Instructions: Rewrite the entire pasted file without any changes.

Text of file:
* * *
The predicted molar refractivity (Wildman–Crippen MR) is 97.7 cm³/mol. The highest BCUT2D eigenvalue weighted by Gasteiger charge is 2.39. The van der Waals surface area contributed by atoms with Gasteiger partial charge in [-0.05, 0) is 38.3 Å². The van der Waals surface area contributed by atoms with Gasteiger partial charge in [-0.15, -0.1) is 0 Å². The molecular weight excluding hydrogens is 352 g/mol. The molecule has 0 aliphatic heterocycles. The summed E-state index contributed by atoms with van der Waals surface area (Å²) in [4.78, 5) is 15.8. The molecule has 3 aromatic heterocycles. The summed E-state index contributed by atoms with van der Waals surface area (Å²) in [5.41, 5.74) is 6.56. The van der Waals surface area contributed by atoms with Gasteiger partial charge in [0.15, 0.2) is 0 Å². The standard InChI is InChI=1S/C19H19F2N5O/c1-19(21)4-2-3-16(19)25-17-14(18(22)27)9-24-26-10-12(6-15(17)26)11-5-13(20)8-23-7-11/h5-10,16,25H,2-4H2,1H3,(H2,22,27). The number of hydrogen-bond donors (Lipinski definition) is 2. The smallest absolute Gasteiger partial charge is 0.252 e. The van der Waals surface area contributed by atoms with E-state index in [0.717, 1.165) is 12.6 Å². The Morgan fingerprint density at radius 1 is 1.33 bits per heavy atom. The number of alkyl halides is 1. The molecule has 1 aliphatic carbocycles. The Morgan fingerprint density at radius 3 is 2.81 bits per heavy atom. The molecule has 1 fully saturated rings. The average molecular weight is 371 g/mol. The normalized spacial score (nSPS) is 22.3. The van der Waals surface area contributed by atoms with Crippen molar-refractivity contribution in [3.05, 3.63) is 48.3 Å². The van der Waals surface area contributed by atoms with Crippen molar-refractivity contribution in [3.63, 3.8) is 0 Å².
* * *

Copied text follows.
The predicted molar refractivity (Wildman–Crippen MR) is 97.7 cm³/mol. The highest BCUT2D eigenvalue weighted by Gasteiger charge is 2.39. The van der Waals surface area contributed by atoms with Gasteiger partial charge in [-0.05, 0) is 38.3 Å². The van der Waals surface area contributed by atoms with Gasteiger partial charge in [-0.15, -0.1) is 0 Å². The molecular weight excluding hydrogens is 352 g/mol. The molecule has 0 aliphatic heterocycles. The summed E-state index contributed by atoms with van der Waals surface area (Å²) in [4.78, 5) is 15.8. The molecule has 3 aromatic heterocycles. The summed E-state index contributed by atoms with van der Waals surface area (Å²) in [5.41, 5.74) is 6.56. The van der Waals surface area contributed by atoms with Gasteiger partial charge in [0.15, 0.2) is 0 Å². The standard InChI is InChI=1S/C19H19F2N5O/c1-19(21)4-2-3-16(19)25-17-14(18(22)27)9-24-26-10-12(6-15(17)26)11-5-13(20)8-23-7-11/h5-10,16,25H,2-4H2,1H3,(H2,22,27). The number of hydrogen-bond donors (Lipinski definition) is 2. The smallest absolute Gasteiger partial charge is 0.252 e. The van der Waals surface area contributed by atoms with E-state index in [0.717, 1.165) is 12.6 Å². The Morgan fingerprint density at radius 1 is 1.33 bits per heavy atom. The number of alkyl halides is 1. The molecule has 1 aliphatic carbocycles. The Morgan fingerprint density at radius 3 is 2.81 bits per heavy atom. The molecule has 1 fully saturated rings. The average molecular weight is 371 g/mol. The normalized spacial score (nSPS) is 22.3. The van der Waals surface area contributed by atoms with Crippen molar-refractivity contribution in [3.05, 3.63) is 48.3 Å². The van der Waals surface area contributed by atoms with Crippen molar-refractivity contribution in [3.63, 3.8) is 0 Å².